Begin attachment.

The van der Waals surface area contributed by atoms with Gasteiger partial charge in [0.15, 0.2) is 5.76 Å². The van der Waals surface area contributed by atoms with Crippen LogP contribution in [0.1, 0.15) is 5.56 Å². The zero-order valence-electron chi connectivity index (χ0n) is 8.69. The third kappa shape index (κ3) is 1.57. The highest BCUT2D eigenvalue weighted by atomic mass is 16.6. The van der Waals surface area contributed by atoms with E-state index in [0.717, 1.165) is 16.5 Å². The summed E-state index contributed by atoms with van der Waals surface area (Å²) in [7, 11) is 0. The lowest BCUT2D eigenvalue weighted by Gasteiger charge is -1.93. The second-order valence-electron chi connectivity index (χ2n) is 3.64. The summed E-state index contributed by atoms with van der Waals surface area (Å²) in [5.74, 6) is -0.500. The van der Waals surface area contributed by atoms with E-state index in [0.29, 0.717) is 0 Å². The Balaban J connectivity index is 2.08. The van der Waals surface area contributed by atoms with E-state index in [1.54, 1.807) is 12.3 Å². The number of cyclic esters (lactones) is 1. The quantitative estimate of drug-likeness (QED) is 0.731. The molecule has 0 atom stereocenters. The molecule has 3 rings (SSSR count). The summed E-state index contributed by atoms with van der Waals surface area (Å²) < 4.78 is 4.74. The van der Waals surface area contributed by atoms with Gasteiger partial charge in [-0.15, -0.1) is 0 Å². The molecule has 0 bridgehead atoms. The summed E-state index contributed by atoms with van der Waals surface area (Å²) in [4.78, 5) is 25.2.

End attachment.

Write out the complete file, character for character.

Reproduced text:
The van der Waals surface area contributed by atoms with Gasteiger partial charge in [0.15, 0.2) is 5.76 Å². The van der Waals surface area contributed by atoms with Crippen LogP contribution in [0.1, 0.15) is 5.56 Å². The zero-order valence-electron chi connectivity index (χ0n) is 8.69. The third kappa shape index (κ3) is 1.57. The highest BCUT2D eigenvalue weighted by atomic mass is 16.6. The van der Waals surface area contributed by atoms with E-state index in [0.717, 1.165) is 16.5 Å². The summed E-state index contributed by atoms with van der Waals surface area (Å²) in [7, 11) is 0. The lowest BCUT2D eigenvalue weighted by Gasteiger charge is -1.93. The second-order valence-electron chi connectivity index (χ2n) is 3.64. The summed E-state index contributed by atoms with van der Waals surface area (Å²) in [5.74, 6) is -0.500. The van der Waals surface area contributed by atoms with E-state index in [0.29, 0.717) is 0 Å². The Balaban J connectivity index is 2.08. The van der Waals surface area contributed by atoms with E-state index in [1.54, 1.807) is 12.3 Å². The number of cyclic esters (lactones) is 1. The quantitative estimate of drug-likeness (QED) is 0.731. The molecule has 0 atom stereocenters. The molecule has 3 rings (SSSR count). The summed E-state index contributed by atoms with van der Waals surface area (Å²) < 4.78 is 4.74. The van der Waals surface area contributed by atoms with Gasteiger partial charge in [-0.15, -0.1) is 0 Å². The molecule has 0 bridgehead atoms. The summed E-state index contributed by atoms with van der Waals surface area (Å²) in [4.78, 5) is 25.2.